Recent measurements commissioned by the provinces of Zeeland, Noord-Holland and Zuid-Holland have revealed the presence of PFAS in sea foam along the Dutch coast, as reported by RIVM. It is as yet unclear what the presence of PFAS in sea foam means for human health.

PFAS concentrations comparable to those along Flemish coast

The Dutch measurements follow a study conducted in Flanders on PFAS in sea foam. The results indicate that the PFAS concentrations in Dutch sea foam are similar to those found in seam foam along the Flemish coast.

What is sea foam?

Sea foam results from the decomposition of sea algae or from water pollution, particularly under windy conditions. PFAS tend to accumulate in sea foam, resulting in higher concentrations compared to seawater.

Insufficient information for complete risk assessment

It is as yet unclear what the high concentrations of PFAS in sea foam mean for the health of, for example, swimmers, surfers and beach walkers. The reason is that there is no information available on the amount of sea foam people ingest during various activities in the sea or on the beach. There are no standardised scenarios to determine sea foam exposure, and there are no risk limit values for PFAS in seawater or sea foam. Furthermore, the limited number of available measurements does not yet provide a clear picture of how much PFAS generally occur in sea foam. On two different occasions, the provinces have collected samples of sea foam at, in total, 14 different locations on the Dutch coast. However, there was not always sufficient sea foam present for sampling.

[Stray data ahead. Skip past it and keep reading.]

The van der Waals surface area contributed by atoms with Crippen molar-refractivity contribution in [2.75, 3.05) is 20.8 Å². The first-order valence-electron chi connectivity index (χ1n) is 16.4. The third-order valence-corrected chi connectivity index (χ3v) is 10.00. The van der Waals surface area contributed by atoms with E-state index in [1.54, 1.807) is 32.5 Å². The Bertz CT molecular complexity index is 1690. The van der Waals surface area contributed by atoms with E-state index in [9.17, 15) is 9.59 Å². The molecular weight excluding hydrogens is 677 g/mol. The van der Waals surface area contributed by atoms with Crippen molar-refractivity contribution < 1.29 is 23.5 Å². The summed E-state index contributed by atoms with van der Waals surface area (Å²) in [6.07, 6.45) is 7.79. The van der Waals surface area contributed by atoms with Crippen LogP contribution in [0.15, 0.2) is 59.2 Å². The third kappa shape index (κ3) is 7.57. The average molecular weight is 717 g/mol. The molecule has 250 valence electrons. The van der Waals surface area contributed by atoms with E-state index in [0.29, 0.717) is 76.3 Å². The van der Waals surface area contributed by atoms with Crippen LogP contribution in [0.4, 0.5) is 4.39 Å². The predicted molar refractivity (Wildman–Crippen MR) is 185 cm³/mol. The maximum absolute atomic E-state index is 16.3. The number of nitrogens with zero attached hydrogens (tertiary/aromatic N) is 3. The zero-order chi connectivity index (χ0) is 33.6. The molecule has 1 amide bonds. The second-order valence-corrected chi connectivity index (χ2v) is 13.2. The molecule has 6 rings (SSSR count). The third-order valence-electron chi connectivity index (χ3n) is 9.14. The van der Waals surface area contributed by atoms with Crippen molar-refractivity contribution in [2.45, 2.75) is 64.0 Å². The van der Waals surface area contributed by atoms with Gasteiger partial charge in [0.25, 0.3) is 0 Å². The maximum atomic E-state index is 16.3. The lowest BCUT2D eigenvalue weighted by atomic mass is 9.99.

As a result, it is currently not possible to scientifically assess the exposure to PFAS through contact with sea foam. Of course, one can prevent exposure by avoiding contact with sea foam.

PFAS everywhere in our living environment

PFAS occur all throughout our living environment, and this has recently gained more attention both in politics and media, as well as among local residents. Recent RIVM research has shown that a significant portion of the Dutch population already ingests too much PFAS through food and drinking water. Hence, any additional exposure is undesirable.

RIVM is working on a national overview of the various sources of PFAS that people are exposed to, and how much PFAS these contain (see PFAS Research Programme). This will help further clarify what can be done to reduce total PFAS exposure. Furthermore, RIVM also contributes to the proposal for a European ban on PFAS.